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Frankly My Dear...

    Frankly My Dear...

    ‘Dark Knight’ occupies Wall Street — with a brawl

    Posted: 07 Nov 2011 04:26 AM PST

    A lot of people are posting this new Bat-picture brawl scene, shot in daylight, and making the same observations folks made when we saw the Batwing city streets chase scene some months back.

    Robbed of special effects, post production tweaks and intonations, these scenes look the way most rough footage looks. Rough. Watching a fight as its actually filmed is a real eye-rolling experience. That’s before they speed up the action, add sound effects and you see what the camera sees and only what the camera sees — plus effects.

    Today’s interview: Henry Cavill, of ‘Stardust,’ ‘Immortals’ and ‘Man of Steel’

    Posted: 07 Nov 2011 04:20 AM PST

    People are going to want to check out the sword and sorcery epic “Immortals” just to see Mickey Rourke chew it up in an ancient Greek period piece, and just to see how Henry Cavill handles being front and center of a big 3D action epic.
    He’s the new Superman, starring in “Man of Steel.” Some of us first noticed him in “Stardust,” others in TV’s “The Tudors.”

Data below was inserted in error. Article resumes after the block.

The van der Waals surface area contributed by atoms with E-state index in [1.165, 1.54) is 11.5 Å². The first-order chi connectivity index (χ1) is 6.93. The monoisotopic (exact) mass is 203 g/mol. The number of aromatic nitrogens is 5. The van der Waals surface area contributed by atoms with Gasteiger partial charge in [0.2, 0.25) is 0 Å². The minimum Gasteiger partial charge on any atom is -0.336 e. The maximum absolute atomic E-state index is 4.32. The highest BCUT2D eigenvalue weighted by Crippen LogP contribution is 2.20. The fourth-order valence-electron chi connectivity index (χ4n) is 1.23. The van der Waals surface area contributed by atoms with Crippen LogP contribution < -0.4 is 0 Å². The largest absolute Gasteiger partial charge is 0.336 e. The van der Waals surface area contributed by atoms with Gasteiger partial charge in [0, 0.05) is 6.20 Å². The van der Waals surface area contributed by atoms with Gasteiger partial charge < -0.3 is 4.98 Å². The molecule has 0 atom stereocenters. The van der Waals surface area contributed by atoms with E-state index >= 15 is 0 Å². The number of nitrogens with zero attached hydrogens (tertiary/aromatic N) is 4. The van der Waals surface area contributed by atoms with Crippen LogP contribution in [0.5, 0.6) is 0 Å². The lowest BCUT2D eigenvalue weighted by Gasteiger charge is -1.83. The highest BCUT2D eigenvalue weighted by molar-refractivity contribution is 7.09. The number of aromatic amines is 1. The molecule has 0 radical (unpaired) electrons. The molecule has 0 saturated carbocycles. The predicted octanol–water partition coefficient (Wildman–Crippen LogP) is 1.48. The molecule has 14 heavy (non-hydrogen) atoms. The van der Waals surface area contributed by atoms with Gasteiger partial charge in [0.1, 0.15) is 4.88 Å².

Got questions for Henry Cavill? Comment below.

    Movie Preview: ‘We Need to Talk About Kevin’

    Posted: 07 Nov 2011 04:14 AM PST

    The every-parents-nightmare “We Need to Talk About Kevin,” about a boy gone wrong, seemingly from birth, with awful consequences when he hits puberty, has Oscar buzz for Tilda Swinton.

    John C. Reilly and Swinton play the parents, Ezra Miller is the kid. This chilling new trailer really sells the film, which opens in late January.

    Real life spy mystery ‘Londongrad’ may lure Fassbender, ‘Rise of the Apes’ director

    Posted: 07 Nov 2011 04:03 AM PST

    The mysterious death by poisoning of Alexander Litvinenko, a former KGB spy who died, as an exile, in London, is the subject of “Londongrad,” a thriller Warner Brothers is pulling together.
    Word is, they would love for the red-hot Michael Fassbender (“Shame” has Oscar buzz) to star in it, with the director of the summer surprose, “Rise of the Planet of the Apes,” Rupert Wyatt, behind the camera.

    Litvinenko was under suspicion by the KGB and its later post-Soviet incarnation and fled to the UK, where he became an author and thorn in the Kremlin’s side. His death of plutonium poisoning was awfully convenient, some say.

    ‘Iron Lady’ moves to Dec. 30

    Posted: 07 Nov 2011 03:40 AM PST